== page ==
August 28, 2013

Some Notes on The March on Washington: The 50th Anniversary Remix


Chaotic and frustrating.

A hot mess, let's call it.

One reason last Saturday's March on Washington was hot because it was a transformative experience for many, especially the majority who weren't old enough to really remember the Civil Rights Movement of the '60s. The march itself had been transformed, objectively, by two developments this summer. What had been shaping up as an exercise in nostalgia was reshaped by the "not guilty" verdict handed to the killer of Trayvon Martin and the Supreme Court's trashing of the Voting Rights Act.

The speeches, those I heard, tended to focus on the latter more than the former, but Trayvon Martin signs (both homemade and printed) were the most common single theme in the crowd. My friend Rahim on the Docks pointed out the most brilliant single expression of this, a tee-shirt being hawked with MLK photoshopped into a hoodie—the Two Martins!

The March itself was the biggest expression of Black solidarity since, perhaps, the exultant all-night street celebrations that followed the announcement that Obama had been elected in 2008. The crowd was at least 70% Black, and heavily working class, both among folks who came on their own and also those who were part of the substantial union contingents and of the community groups, civil rights organizations, sororities and frats, and church congregations spread throughout the crowd.

The Mess

The mess was twofold, political and organizational. We heard, those of us who could force our way toward the front, speaker after speaker, many cut off in mid-sentence. No two minute time limit was imposed on Attorney General Holder and House Minority leader Representative Pelosi, though. (A shameful shift from the 1963 March's ban on elected and appointed government officials speaking.) Nor were they heckled, although marchers from Newark booed their sleazy, ambitious mayor Cory "Hollywood" Booker.

Plenty of demonstrators wore shirts and buttons from Obama's campaigns, maybe a triumph of hope over experience, maybe a clear estimate that the alternative remains the greater evil. Interestingly, however, none of the speakers I heard, including a couple union bigs, particularly emphasized voting.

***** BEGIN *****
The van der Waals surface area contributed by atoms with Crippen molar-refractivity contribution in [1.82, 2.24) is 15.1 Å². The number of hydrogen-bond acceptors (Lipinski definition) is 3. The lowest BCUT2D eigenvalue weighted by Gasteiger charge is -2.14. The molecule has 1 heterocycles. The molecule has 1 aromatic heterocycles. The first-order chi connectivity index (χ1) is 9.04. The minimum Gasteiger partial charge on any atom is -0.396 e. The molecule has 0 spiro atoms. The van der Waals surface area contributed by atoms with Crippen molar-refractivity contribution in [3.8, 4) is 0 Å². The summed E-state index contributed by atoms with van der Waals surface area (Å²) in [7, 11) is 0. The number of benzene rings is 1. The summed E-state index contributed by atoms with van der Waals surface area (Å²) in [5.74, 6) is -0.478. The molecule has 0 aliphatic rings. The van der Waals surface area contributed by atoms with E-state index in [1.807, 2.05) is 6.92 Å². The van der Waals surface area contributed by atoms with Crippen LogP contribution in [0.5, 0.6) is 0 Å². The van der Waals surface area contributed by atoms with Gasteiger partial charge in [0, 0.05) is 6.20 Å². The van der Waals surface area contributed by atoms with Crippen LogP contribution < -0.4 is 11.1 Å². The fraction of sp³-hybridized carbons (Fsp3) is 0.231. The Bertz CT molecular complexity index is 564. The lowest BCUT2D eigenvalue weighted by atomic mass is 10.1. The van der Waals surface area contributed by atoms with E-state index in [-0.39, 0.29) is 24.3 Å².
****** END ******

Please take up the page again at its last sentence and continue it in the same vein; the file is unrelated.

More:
Instead, the constantly repeated theme was "This is not about commemoration, it's about

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August 24, 2013

March on Washington: The 50th Anniversary Remix

I’m in Washington, DC and it’s August 24. Before I head out to the March on Washington: The 50th Anniversary Remix, a few thoughts.

A couple of months ago, I had decided not to come. It was, I thought, shaping up as an exercise in nostalgia. Not that I'm not nostalgic. My first political activism came around the Civil Rights Movement. The first really big fight I can remember having my Moms (and the last one I lost) broke out when she wouldn't let my 13 –year- old ass travel to the 1963 March from rural Northwest Connecticut. But the few dozen Big Marches I’ve humped down to DC for in the decades since then have blunted the sentimentality.

Two things changed my mind: the Supreme Court decision trashing the voting rights act and the mass outrage triggered by the “not guilty” verdict for George Zimmerman in the murder of Trayvon Martin. These two developments have objectively changed the character of today’s demonstration.

As the blatantly preplanned and coordinated effort to disenfranchise students at traditionally Black colleges in NC shows, the gutting of the Voting Rights Act is the starting gun in an amped-up campaign to restrict the franchise as much as possible to white folks.

Those leftists who would argue that this is a non-issue, given the bought-and-paid-for nature of elections in our bourgeois democracy do so in defiance of the entire history of this country. The famous compromise in the drafting of the US Constitution which defined a slave as 3/5 of a man for purposes of determining a state’s population,

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